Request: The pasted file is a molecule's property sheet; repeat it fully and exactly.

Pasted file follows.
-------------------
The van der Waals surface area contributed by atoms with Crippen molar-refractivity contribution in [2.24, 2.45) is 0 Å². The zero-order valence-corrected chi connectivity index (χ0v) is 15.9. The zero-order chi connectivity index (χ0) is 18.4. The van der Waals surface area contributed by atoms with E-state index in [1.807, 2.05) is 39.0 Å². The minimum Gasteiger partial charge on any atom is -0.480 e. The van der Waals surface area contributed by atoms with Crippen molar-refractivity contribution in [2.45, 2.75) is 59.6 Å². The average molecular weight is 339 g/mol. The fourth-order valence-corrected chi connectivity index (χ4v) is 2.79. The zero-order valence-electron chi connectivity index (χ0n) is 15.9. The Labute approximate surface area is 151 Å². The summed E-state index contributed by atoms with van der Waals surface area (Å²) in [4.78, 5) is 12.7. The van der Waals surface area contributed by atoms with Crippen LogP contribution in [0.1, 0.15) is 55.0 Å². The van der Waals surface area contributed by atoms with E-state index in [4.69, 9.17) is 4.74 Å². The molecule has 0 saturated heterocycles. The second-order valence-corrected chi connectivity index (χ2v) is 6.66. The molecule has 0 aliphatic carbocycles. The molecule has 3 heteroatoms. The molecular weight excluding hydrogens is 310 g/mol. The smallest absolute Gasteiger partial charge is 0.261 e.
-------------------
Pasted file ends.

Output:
The van der Waals surface area contributed by atoms with Crippen molar-refractivity contribution in [2.24, 2.45) is 0 Å². The zero-order valence-corrected chi connectivity index (χ0v) is 15.9. The zero-order chi connectivity index (χ0) is 18.4. The van der Waals surface area contributed by atoms with E-state index in [1.807, 2.05) is 39.0 Å². The minimum Gasteiger partial charge on any atom is -0.480 e. The van der Waals surface area contributed by atoms with Crippen molar-refractivity contribution in [2.45, 2.75) is 59.6 Å². The average molecular weight is 339 g/mol. The fourth-order valence-corrected chi connectivity index (χ4v) is 2.79. The zero-order valence-electron chi connectivity index (χ0n) is 15.9. The Labute approximate surface area is 151 Å². The summed E-state index contributed by atoms with van der Waals surface area (Å²) in [4.78, 5) is 12.7. The van der Waals surface area contributed by atoms with Crippen LogP contribution in [0.1, 0.15) is 55.0 Å². The van der Waals surface area contributed by atoms with E-state index in [4.69, 9.17) is 4.74 Å². The molecule has 0 saturated heterocycles. The second-order valence-corrected chi connectivity index (χ2v) is 6.66. The molecule has 0 aliphatic carbocycles. The molecule has 3 heteroatoms. The molecular weight excluding hydrogens is 310 g/mol. The smallest absolute Gasteiger partial charge is 0.261 e.